If your dog doesn't enjoy having their paws touched, you can work up to trimming their nails by gently stroking their feet until they get used to that feeling. Once you find that your dog is able to tolerate having their feet touched, you can start by trimming a single nail. As your pup becomes better behaved and more tolerant of being groomed in this way, be sure to reinforce their good behavior with treats and praise.
Take nail trimming slow to start, even if this means only clipping one nail during each attempt. If you’re not comfortable trimming your dog’s nails yourself (or if your dog isn’t able to tolerate it), consider hiring a qualified professional to do it.
Different breeds of dog will have different needs when it comes to haircuts. Talk to your Everett vet or a professional groomer to find out exactly how often your dog should have their hair cut. Or if they should at all.
Start your at-home haircuts by using high-quality dog shampoo to bathe your pup. After that, towel dry them and brush their coat. With scissors (make sure they're sharp!), trim the fur around their face and feet. And then use electric clippers on the rest of their body.
If your dog is anxious or fidgety during the haircutting process, or if you'd rather avoid cutting your furry companion's hair yourself, you might want to bring your pup into a professional groomer.
Professional groomers love helping to keep your pets looking and feeling clean, healthy and neat - whether you need a mid-winter pampering session or a trim to help him or her stay cool and comfortable in the summer heat.
Plus, they have all the tools necessary and are trained to keep even anxious dogs relaxed throughout the grooming process.
Grooming Nervous or Anxious Dogs
Grooming is a very important part of your dog's well-being. Matted fur, goopy ears and excessive long nails can all lead to health problems if they are allowed to remain for too long.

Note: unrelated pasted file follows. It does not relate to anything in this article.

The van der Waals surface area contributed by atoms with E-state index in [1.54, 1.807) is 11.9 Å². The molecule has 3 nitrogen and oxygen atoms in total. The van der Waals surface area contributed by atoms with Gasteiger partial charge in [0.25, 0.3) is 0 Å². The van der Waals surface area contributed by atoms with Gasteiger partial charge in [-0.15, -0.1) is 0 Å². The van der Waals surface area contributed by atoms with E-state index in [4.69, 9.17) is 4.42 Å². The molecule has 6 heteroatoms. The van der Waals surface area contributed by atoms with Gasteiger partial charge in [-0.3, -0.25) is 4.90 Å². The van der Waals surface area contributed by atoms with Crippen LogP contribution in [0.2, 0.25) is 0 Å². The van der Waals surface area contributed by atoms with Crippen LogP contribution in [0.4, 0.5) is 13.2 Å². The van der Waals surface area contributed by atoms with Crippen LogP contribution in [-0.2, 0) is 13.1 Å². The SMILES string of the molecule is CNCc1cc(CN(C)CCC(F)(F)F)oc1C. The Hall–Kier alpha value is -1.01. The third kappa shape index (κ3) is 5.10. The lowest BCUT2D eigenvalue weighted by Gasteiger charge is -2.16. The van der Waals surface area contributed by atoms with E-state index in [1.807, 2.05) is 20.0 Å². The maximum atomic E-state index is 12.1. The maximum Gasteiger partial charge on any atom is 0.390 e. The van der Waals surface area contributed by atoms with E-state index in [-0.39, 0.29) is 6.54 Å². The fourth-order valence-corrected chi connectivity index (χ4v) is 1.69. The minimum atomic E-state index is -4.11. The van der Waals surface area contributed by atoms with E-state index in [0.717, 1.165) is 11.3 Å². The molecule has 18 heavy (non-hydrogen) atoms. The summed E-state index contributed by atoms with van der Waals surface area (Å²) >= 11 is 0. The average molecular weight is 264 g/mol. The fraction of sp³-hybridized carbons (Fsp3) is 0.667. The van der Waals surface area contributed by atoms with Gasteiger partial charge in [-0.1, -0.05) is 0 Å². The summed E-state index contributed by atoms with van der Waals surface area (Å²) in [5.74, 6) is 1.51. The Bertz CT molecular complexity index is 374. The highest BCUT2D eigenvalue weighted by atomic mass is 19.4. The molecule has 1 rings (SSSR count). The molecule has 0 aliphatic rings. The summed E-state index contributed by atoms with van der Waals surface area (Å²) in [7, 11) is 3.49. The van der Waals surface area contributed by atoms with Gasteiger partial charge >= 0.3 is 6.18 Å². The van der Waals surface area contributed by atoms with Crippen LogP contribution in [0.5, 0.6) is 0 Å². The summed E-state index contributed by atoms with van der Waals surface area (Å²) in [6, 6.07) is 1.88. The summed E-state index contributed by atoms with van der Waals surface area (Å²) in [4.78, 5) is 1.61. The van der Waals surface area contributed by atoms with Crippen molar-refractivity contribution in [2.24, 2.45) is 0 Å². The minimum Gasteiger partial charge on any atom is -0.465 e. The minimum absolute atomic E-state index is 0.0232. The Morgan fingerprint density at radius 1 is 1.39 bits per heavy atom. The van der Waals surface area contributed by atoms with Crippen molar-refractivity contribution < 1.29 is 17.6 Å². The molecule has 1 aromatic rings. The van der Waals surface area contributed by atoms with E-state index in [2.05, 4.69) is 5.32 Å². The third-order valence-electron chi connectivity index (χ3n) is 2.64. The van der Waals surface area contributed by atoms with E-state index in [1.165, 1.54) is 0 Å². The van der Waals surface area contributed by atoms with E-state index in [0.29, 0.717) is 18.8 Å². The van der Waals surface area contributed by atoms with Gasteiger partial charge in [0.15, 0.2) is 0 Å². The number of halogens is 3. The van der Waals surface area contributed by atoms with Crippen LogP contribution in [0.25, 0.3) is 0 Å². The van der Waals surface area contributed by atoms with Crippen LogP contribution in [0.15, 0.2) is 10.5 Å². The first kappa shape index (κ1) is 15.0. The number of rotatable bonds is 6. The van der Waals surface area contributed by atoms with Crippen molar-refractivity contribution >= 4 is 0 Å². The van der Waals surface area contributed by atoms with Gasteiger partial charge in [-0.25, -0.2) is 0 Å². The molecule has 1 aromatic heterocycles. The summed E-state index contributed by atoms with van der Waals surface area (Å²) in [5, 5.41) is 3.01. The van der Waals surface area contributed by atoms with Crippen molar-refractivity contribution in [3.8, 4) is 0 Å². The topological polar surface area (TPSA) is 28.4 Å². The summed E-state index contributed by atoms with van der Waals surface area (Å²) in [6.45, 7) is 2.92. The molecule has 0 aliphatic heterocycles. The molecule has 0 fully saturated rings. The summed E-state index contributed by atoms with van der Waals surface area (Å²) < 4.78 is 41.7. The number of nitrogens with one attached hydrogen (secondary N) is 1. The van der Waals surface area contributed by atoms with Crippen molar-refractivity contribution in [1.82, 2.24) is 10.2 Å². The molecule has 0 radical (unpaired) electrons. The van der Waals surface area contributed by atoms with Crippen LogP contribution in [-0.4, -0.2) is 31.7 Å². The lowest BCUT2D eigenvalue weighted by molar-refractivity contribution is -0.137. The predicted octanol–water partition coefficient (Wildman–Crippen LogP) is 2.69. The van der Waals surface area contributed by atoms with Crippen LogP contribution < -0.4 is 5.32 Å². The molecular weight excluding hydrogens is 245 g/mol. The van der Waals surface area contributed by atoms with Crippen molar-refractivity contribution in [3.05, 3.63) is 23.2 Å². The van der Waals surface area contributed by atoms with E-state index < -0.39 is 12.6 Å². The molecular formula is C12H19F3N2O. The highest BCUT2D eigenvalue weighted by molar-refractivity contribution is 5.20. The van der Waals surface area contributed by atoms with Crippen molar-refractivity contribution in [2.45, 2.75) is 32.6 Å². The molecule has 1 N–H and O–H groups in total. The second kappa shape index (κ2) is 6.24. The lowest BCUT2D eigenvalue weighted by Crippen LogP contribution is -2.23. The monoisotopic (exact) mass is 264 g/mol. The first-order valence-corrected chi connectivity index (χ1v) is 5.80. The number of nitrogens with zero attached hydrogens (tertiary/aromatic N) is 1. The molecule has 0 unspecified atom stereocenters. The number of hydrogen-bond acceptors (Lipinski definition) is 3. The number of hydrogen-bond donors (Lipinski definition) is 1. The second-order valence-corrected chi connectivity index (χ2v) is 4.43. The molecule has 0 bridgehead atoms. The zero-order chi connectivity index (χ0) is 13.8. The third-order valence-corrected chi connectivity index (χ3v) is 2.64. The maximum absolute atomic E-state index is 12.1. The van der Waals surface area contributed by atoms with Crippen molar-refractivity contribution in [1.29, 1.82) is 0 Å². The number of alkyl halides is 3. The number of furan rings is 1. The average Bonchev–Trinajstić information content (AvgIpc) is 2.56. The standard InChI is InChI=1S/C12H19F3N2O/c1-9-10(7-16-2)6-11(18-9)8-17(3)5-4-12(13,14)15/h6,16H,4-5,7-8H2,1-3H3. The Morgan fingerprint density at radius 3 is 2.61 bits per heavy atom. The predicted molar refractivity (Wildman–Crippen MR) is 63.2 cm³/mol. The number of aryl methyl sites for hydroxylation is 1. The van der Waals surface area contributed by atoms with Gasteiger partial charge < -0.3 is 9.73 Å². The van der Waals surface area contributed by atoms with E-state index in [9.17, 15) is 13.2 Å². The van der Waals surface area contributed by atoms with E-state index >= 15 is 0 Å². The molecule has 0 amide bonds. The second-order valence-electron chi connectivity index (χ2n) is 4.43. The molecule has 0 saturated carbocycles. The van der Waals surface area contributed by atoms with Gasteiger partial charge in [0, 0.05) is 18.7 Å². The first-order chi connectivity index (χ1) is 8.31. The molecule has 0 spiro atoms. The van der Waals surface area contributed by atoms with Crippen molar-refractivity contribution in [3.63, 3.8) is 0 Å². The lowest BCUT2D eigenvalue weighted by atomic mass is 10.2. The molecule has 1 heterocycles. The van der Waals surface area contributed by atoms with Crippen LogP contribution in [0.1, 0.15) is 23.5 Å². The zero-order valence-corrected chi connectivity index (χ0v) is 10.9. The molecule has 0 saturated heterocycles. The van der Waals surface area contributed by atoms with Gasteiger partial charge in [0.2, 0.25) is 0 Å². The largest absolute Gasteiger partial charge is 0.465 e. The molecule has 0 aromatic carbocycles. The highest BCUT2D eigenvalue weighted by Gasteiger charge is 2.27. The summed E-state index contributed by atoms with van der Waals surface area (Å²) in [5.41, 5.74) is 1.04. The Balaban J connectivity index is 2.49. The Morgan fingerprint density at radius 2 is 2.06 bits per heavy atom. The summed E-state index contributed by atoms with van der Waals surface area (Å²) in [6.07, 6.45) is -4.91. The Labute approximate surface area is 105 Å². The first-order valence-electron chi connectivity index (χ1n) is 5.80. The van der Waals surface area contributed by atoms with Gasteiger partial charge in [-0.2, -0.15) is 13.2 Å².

From brushing and bathing to ear cleanings and nail trimmings, you might begin dreading grooming-time for your pup if they are anxious or frightened of the process.
Here are a couple of ways you can try to help your dog relax and enjoy the process of being groomed:
- Positive reinforcement works wonders. Offer treats for good behavior.
- Dog parents know their dogs love to be pet, so keep this in mind when you bathe your pup. Dole out the pats and hugs throughout the grooming session to let your pup know that everything is okay and that they don’t need to be afraid.
- Dab a calming aromatherapy oil (such as lavender oil) on your fingers as your pet your dog and run your hands through their fur while you bathe them.
- Is your dog very nervous? You may want to think about using a calming dog pheromone diffuser to bathe your room in a non-sedative, odorless and synthetic hormone to help your dog relax. Speak to your vet to learn more.
- Ensure your dog gets lots of exercise before you start to groom him or her.
Basic at-home grooming, when combined together with regular exercise and annual veterinary wellness exams (including vaccinations and parasite prevention), will help to keep your dog feeling and looking their very best.